Women in research and innovation - interview with Prof. Dr. Ute Schepers


Prof. Ute Schepers heads an interdisciplinary team with a high percentage of women. She advocates women's greater involvement in research and innovation. Private and professional life planning demands can be reconciled - as long as the right steps are taken at the right stage of life.

Prof. Dr. Ute Schepers
Prof. Dr. Ute Schepers

Prof. Schepers, you explicitly encourage a high proportion of women among your doctoral students. Why?

Because I think that women should also explicitly support women in order to motivate them to take on leadership positions, even if they want to start a family. If we as women don't show that you can reconcile both, who else will? If female employees see that it works, they may be more willing to take the next career step.

Why is it that fewer women than men pursue their scientific careers very consistently?

Up to the doctorate, women and men are now on an equal footing, even in STEM subjects. After that comes the big drop. This depends on three main factors: The first is entry into the workforce. Women dare less and go for secure jobs, even if that means getting a lower-paid position. As a result, very few women venture down the path of starting a business either. Women are definitely less location-flexible in their job search because they are more family-affine. There was once an assessment by work psychologists that women also place less value on status symbols in their professional lives. For example, their own office is often smaller than that of their male colleagues of the same rank, which leads to a loss of respect among colleagues and employees. I take your word for that. The very fact that women are still paid significantly less than their male colleagues with the same or in some cases even worse qualifications gives them a much poorer starting point for equal career opportunities. Unfortunately, due to the lack of female applicants in appointment procedures for professorships, mostly men are appointed because they are a better fit for a position. Women also do not use so-called networking because they usually think that they can do it on their own thanks to their achievements. As a result, they miss out on a great many opportunities. The second and perhaps even essential factor is starting a family. Women plan the family into their career from the very beginning. Unfortunately, this is still a contradiction of sorts for a steep scientific, career with many temporary contracts and changes of location. Successful female professors are, unfortunately, often childless due to the time it takes to pursue their careers, which means they are also not perceived as role models. If we succeeded in creating long-term (beyond kindergarden) and self-evident childcare, then family planning could also be included in career planning. The third factor is not quite obvious and has to do with creativity. The scientific career is not only the career itself: i.e. doctorate, postdoc, habilitation but also a creative space. Women are very determined. This is already evident in the doctorate. They pursue the research question until they have reached the goal on the direct path, while men very often get distracted on this path and thus also make very interesting discoveries and are inspired by them. This creates a larger creative space in which one is also more strongly perceived and promoted. This promotes not only your career but also your own will to stay in science. I try to get my female doctoral students to develop their own ideas and pursue them. We then submit them to the innovation competition. That's motivating.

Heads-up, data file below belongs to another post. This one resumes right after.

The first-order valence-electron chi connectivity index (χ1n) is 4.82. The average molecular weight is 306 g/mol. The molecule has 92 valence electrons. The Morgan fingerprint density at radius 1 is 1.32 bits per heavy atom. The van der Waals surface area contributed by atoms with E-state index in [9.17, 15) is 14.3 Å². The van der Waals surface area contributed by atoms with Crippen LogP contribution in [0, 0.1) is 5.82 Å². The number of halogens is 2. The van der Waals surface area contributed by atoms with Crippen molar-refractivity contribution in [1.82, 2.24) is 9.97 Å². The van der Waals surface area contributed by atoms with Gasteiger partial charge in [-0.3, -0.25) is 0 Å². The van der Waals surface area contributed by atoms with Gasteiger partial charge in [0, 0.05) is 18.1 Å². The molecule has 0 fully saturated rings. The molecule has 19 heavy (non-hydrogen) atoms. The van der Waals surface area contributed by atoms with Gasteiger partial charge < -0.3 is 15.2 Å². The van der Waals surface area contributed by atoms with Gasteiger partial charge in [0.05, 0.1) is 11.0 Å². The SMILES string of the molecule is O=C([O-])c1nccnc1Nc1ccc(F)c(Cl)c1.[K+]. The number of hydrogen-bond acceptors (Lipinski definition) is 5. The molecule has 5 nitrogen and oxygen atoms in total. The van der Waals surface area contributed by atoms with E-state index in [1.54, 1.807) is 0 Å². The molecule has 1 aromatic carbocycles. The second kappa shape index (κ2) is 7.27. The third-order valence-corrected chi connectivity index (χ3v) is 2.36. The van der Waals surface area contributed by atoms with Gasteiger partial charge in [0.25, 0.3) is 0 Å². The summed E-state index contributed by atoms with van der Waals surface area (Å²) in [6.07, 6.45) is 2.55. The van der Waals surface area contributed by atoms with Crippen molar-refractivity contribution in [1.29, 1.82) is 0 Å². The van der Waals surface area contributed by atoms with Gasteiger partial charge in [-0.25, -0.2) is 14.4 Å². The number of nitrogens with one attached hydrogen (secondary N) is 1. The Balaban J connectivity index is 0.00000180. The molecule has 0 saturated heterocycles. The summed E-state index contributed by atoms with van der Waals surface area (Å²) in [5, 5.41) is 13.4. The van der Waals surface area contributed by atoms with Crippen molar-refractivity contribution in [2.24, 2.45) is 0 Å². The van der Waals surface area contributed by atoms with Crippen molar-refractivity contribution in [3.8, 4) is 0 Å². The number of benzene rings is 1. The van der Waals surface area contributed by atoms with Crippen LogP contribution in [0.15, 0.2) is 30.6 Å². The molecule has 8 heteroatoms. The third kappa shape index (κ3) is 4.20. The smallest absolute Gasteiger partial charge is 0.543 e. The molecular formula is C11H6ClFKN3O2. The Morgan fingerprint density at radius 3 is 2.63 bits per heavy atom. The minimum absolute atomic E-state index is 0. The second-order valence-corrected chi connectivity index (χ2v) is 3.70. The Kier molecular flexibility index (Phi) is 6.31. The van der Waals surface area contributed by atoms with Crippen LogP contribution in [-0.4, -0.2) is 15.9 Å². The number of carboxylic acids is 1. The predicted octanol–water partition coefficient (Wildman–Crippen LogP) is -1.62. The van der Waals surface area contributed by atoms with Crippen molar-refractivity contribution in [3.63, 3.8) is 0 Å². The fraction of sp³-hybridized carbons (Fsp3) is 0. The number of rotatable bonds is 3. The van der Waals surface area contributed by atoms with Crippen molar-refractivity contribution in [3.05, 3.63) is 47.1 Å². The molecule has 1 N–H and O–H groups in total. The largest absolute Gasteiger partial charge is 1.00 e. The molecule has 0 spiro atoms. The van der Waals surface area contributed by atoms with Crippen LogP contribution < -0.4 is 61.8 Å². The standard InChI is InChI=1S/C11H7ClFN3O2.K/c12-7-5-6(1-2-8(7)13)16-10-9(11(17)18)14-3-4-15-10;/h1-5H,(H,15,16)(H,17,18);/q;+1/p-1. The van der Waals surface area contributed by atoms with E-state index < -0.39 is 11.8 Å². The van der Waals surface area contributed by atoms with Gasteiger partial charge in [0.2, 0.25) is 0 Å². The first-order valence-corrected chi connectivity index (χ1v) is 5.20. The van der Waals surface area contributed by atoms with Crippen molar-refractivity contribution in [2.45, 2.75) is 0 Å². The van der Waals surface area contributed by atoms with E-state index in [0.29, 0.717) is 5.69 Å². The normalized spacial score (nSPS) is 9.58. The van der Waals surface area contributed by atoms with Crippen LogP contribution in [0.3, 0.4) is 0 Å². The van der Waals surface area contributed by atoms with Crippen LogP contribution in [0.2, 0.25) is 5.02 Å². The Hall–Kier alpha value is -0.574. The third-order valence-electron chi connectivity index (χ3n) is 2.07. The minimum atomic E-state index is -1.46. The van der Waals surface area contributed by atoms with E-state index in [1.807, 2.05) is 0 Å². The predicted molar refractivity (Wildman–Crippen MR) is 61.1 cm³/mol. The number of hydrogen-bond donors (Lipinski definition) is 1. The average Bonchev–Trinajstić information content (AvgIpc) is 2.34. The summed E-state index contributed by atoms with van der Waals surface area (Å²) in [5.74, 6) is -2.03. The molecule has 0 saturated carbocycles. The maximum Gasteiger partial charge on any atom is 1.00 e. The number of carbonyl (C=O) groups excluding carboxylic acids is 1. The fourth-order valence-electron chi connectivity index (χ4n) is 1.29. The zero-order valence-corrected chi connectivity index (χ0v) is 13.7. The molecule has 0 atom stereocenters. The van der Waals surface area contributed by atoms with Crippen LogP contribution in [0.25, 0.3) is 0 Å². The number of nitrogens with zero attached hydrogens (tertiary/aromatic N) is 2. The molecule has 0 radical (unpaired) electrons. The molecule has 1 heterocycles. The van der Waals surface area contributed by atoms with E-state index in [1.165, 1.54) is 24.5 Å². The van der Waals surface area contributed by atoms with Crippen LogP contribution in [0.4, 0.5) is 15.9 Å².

How can women balance the demands of a time-intensive academic or research-related career with family planning?

As already mentioned, longer-term childcare beyond kindergarden is still missing. This already works very well at KIT, but not at all at many other institutions.

If you look closely, a scientific career is easily compatible with a family. We as women just have to set an example for our doctoral students. Everyone knows that writing publications or acquiring third-party funding does not fit into an already busy daily schedule and requires a lot of overtime. But the nice thing is that you mainly work for yourself, have a lot of flexibility in working hours and location (home office, mother-child office, etc), work with a lot of talented young people, and every day is different. This means there is a lot of co-determination in how to shape one’s work.

It's a different story with spin-offs:

Thinking in phases - early mid-30s is a bad time for women to start a business - here, women's willingness to take risks is very low. Factors such as an uncertain salary, capital to be raised, uncertainty as to whether the whole thing will work at all are no-go criteria for starting a family at the same time. Men are more attracted by this risk. They find the entrepreneurship scene attractive because men like to meet and network. Women are less attracted to it: they see it more as a waste of time.

From the age of 40 onwards, things change again, and women then look for interesting fields of activity. They are more settled and take a more relaxed view of things because they have had more experience. And: family planning is usually accomplished and this pressure is falls off.

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